Last weekend we were washed out again on the rivers with storm Miguel hitting the Dales and precipitating so much the rivers were up over 1.5m.

Not one for staying in I opted to head further up the Dales with camera in hand and one thing that would look good would be the waterfalls.

A quick map recce found that there were a large amount of waterfalls located around the village of Keld high up in Swaledale, so setting off at 0630hrs I headed off with camera & walking boots.

The views up in swaledale are worldwide renowned for the amount of stone barns that the dale has.



Just a small sample of the barns from the roadside and every barn has a story to it which is kept alive by the local tourist information's which I find fascinating how they used to live when life was so much less complicated than today.







Parking the car and paying my £2 in an honesty box for all day safe parking I slipped on my walking boots, rucksack over my shoulder and off I headed on my pre planned route, the first waterfall being Kisdon Force.

( Taking lots of photographs, I will keep the shots on here to single ones of the entire falls )


Just as I had expected in full force and moving some amount of water through it per second.












Photographs done, kit packed away I headed back along the Pennine way for my next port of call, another waterfall called East Gill, not as large as it was located on one of the feeder burns supplying the main river but just as pretty.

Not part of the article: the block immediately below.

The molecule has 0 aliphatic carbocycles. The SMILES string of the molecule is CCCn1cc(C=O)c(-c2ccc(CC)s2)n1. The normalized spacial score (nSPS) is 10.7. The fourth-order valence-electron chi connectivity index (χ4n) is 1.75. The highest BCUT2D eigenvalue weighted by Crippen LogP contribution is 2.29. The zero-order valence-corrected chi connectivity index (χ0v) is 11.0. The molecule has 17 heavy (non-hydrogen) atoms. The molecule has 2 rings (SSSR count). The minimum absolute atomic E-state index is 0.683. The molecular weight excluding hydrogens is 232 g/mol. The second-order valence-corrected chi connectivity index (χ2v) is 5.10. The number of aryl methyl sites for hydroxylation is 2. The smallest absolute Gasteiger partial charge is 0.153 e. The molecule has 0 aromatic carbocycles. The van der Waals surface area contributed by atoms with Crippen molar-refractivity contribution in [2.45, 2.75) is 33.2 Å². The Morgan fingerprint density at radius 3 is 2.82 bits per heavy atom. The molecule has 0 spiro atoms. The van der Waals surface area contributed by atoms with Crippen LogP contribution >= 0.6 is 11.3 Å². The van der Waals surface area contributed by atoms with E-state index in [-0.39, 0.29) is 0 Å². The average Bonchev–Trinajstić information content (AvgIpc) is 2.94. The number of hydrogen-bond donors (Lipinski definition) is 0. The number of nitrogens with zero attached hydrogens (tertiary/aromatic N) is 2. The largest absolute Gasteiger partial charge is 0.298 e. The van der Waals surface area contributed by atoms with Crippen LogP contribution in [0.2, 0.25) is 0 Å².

At this point I still had not seen a single soul, I had all this to myself without any other person bothering me.

Onward & upwards now to a place I have been meaning to visit for many years as the panoramic views are spectacular as I have seen many photographs from others and always vowed I would get up there one day myself, and I wasnt disappointed.




The view on the way up was quite spectacular in itself, I simply cant comprehend how these folk built these stone farms & mile upon mile of dry stone walls all those years ago, what a hard and simple life it must have been.







The walk up was well worth the wait as Im sure you will agree.




Crackpot hall looking down Swaledale with the river Swale down below.  With the clouds & light changing constantly I sat there for over an hour absorbing the different moods that mother nature was throwing at me.





It was still onward & upwards to Swinner Gill an old lead mine high above here for my next waterfall.




The views behind me as I climbed higher just as spectacular.












The Swinner Gill waterfall being in 2 parts, the upper part.









And the bottom part.












Im always amazed at how hard our predecessors worked to make ends meat and this far up an old lead mine workings, how hard must it have been up here in all weathers scraping out a meagre living, lead was first extracted up here in the 1740s, and between 1751 - 1756, 370 tonnes had been removed by hand and processed, & our generation think we have it hard! 





The view up to the mine









The buildings around the mine site.

Leaving the hills I descended back down towards the Swale and the numerous waterfalls in the area.






Currack Force







Wain Wath



Rainby Force








Hoggarth's Leap







And finally the smallest of them all but nevertheless just as pretty.








It might not have the thrills of catching a wild trout or grayling on fly but it gave me just as much thrills and spills in the magnificent views, and the short final walk back to the car for a sit down and a chill before the drive home was just as good as the rest of the day.